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Philosophy of Art

Philosophy 227

Bates College

William Seeley

 

 

What is Art? What makes a photograph on the wall at the Museum of Modern Art different from the one on the front page of the Daily News? What makes a landscape painting more (or less!) interesting than a snapshot? Our commonsense understanding of art tells us that artworks are in some way special. Art is often beautiful. It is sometimes provocative and controversial. But it is notoriously difficult to identify just what it is that makes artworks unique. In fact, it is sometimes difficult to understand why particular artworks are considered special at all. Philosophy of Art is a branch of philosophy concerned with answers to just these types of questions. In this course we will examine four broad issues that have defined philosophical aesthetics: What is the relationship between art and representation? What does it mean to say that an artwork expresses an emotion? What role does the formal structure of artworks play in explanations of art? What is an aesthetic experience, and what role, if any, does our knowledge of a culture play in shaping these experiences? We will also discuss a range of philosophical issues associated with particular art forms. Finally, despite disagreements about the nature of art most would agree that art must be experienced to be understood. Therefore, throughout the course we will both make art and look at particular artworks as illustrations of the views discussed.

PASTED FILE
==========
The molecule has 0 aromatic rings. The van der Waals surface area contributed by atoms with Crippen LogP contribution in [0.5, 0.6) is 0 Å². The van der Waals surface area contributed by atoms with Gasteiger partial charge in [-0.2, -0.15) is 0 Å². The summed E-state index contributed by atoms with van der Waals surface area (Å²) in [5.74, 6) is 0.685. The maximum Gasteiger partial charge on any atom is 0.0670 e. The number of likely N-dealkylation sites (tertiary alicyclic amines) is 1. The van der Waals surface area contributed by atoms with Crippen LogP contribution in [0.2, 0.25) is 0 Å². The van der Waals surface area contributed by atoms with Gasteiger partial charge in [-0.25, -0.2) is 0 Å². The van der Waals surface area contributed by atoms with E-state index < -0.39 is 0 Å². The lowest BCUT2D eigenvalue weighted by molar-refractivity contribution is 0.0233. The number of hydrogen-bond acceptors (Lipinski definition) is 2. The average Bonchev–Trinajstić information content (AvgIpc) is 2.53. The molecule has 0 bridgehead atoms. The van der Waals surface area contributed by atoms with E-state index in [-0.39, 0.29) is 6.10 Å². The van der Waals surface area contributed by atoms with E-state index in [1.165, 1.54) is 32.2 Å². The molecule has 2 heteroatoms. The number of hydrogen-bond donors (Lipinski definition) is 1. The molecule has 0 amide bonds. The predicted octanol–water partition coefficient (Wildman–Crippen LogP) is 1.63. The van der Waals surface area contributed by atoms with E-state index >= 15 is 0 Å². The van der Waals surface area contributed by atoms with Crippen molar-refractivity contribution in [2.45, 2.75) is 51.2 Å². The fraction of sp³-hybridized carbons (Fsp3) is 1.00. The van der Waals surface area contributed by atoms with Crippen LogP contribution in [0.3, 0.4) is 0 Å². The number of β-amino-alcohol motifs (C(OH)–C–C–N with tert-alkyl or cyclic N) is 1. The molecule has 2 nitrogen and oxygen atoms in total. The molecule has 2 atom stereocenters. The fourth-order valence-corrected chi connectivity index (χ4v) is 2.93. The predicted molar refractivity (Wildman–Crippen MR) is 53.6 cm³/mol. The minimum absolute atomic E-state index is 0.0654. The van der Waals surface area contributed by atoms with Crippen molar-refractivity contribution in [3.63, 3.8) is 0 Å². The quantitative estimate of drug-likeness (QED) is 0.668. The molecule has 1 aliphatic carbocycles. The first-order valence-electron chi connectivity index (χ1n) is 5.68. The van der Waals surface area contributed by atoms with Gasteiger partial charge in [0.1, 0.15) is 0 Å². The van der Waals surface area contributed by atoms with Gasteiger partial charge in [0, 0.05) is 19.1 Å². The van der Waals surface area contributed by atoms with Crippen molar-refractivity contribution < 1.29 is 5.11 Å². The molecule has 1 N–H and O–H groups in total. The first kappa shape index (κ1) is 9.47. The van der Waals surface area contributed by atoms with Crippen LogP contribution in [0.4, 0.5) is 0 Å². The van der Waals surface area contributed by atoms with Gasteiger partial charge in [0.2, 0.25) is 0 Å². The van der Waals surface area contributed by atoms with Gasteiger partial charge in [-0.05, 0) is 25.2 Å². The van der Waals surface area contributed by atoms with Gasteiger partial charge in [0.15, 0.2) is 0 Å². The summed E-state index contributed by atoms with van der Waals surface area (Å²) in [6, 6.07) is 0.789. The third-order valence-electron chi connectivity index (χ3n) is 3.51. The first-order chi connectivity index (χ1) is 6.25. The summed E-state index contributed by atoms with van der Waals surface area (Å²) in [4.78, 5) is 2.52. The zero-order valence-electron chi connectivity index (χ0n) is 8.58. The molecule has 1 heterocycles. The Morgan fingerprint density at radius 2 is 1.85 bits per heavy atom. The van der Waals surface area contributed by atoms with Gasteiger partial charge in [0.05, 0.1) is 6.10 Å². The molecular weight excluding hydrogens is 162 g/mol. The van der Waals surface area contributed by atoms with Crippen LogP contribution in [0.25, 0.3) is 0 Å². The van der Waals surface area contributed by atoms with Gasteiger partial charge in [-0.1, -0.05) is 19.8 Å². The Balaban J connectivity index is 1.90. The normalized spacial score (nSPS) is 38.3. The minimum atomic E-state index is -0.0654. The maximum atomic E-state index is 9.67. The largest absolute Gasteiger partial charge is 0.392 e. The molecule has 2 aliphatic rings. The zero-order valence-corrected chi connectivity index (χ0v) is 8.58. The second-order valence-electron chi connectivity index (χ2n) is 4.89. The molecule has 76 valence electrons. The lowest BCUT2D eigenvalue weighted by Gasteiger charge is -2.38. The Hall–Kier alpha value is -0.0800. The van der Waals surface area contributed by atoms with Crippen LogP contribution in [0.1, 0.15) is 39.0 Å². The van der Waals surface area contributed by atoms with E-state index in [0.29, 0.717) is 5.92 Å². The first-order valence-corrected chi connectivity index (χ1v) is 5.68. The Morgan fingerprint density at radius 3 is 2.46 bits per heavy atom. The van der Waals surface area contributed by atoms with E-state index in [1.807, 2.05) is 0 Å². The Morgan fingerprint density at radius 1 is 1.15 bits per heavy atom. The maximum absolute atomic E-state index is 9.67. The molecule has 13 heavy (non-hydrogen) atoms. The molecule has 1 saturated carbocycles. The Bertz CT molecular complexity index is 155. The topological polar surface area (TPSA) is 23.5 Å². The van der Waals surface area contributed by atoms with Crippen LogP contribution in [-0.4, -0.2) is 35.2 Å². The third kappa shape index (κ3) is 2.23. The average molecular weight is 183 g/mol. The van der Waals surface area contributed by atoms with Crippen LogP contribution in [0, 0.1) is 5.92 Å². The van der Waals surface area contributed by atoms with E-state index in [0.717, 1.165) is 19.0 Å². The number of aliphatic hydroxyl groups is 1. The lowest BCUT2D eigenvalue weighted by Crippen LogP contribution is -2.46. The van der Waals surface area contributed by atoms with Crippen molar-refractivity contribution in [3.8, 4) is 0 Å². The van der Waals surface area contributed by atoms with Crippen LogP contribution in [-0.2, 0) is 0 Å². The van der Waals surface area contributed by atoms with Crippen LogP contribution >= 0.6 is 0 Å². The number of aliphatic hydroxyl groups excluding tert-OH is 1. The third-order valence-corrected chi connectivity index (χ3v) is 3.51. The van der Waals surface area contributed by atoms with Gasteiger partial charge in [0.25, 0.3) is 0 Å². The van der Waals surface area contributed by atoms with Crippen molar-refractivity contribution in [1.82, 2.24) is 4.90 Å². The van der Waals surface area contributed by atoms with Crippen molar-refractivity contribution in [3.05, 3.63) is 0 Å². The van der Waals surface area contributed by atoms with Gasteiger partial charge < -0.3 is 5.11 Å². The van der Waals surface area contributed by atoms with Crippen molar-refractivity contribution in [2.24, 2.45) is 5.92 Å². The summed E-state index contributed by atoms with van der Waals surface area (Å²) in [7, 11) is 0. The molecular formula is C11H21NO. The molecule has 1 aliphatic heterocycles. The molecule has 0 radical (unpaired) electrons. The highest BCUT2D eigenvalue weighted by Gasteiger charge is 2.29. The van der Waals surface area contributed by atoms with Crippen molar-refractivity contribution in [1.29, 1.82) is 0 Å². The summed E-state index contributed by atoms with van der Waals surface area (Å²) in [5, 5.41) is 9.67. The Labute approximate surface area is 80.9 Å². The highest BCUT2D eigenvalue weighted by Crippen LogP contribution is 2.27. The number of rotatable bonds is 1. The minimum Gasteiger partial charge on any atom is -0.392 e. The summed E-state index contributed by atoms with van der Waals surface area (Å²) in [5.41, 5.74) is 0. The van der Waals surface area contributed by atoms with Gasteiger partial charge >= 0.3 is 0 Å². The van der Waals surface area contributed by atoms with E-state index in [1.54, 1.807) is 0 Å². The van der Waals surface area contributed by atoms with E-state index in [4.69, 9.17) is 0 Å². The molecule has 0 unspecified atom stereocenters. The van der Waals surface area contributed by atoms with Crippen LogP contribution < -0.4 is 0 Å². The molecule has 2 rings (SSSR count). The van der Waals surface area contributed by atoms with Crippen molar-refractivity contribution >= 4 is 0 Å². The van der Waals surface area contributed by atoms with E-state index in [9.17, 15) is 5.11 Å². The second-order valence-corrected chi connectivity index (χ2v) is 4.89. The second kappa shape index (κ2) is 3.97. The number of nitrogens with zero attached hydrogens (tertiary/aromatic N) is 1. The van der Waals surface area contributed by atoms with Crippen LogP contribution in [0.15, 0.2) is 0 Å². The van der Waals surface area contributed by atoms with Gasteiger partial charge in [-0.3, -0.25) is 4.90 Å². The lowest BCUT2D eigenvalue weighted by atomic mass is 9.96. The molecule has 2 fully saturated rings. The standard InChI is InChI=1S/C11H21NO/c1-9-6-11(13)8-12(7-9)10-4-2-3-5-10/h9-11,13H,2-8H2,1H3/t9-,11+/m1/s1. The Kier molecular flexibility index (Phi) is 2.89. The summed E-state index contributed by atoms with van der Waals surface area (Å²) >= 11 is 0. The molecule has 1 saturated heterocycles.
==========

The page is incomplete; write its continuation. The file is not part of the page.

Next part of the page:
2012 Syllabus

2010 Syllabus

2009 Syllabus

2008 Syllabus

The Power of Art (FYS 382)

Art, Meaning, and Perception (FND 182)

Cognitivist Theories of Film (S24a) 

Aesthetics and Cognitive Science

 

Group Installation Work

The Collaborative Drawing Project

Constrained Views, Natural Vistas, and the Constructed Landscape